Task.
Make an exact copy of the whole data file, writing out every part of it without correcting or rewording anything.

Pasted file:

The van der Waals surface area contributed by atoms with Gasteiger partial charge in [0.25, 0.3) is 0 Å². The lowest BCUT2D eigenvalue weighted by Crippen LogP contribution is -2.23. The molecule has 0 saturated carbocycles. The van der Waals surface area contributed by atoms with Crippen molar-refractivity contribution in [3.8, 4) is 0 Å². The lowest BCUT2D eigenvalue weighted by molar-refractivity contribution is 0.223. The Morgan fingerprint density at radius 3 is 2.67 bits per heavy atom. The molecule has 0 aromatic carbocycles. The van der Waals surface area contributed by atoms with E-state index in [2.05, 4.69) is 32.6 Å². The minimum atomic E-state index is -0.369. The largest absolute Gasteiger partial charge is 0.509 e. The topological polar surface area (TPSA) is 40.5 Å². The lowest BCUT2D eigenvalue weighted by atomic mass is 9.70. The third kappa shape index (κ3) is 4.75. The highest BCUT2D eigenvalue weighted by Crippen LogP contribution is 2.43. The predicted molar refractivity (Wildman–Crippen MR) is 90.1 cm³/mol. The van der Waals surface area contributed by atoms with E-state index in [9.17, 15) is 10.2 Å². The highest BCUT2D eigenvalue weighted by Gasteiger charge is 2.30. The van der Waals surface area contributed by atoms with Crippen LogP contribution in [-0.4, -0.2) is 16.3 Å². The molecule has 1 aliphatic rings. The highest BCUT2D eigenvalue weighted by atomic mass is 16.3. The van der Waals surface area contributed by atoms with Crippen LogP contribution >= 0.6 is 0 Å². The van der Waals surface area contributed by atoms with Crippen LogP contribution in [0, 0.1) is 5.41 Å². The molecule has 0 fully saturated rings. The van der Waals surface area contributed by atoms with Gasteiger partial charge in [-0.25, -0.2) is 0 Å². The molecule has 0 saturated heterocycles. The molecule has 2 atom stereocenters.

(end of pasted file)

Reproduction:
The van der Waals surface area contributed by atoms with Gasteiger partial charge in [0.25, 0.3) is 0 Å². The lowest BCUT2D eigenvalue weighted by Crippen LogP contribution is -2.23. The molecule has 0 saturated carbocycles. The van der Waals surface area contributed by atoms with Crippen molar-refractivity contribution in [3.8, 4) is 0 Å². The lowest BCUT2D eigenvalue weighted by molar-refractivity contribution is 0.223. The Morgan fingerprint density at radius 3 is 2.67 bits per heavy atom. The molecule has 0 aromatic carbocycles. The van der Waals surface area contributed by atoms with E-state index in [2.05, 4.69) is 32.6 Å². The minimum atomic E-state index is -0.369. The largest absolute Gasteiger partial charge is 0.509 e. The topological polar surface area (TPSA) is 40.5 Å². The lowest BCUT2D eigenvalue weighted by atomic mass is 9.70. The third kappa shape index (κ3) is 4.75. The highest BCUT2D eigenvalue weighted by Crippen LogP contribution is 2.43. The predicted molar refractivity (Wildman–Crippen MR) is 90.1 cm³/mol. The van der Waals surface area contributed by atoms with E-state index in [9.17, 15) is 10.2 Å². The highest BCUT2D eigenvalue weighted by Gasteiger charge is 2.30. The van der Waals surface area contributed by atoms with Crippen LogP contribution in [-0.4, -0.2) is 16.3 Å². The molecule has 1 aliphatic rings. The highest BCUT2D eigenvalue weighted by atomic mass is 16.3. The van der Waals surface area contributed by atoms with Crippen LogP contribution >= 0.6 is 0 Å². The van der Waals surface area contributed by atoms with Crippen LogP contribution in [0, 0.1) is 5.41 Å². The molecule has 0 fully saturated rings. The van der Waals surface area contributed by atoms with Gasteiger partial charge in [-0.25, -0.2) is 0 Å². The molecule has 0 saturated heterocycles. The molecule has 2 atom stereocenters.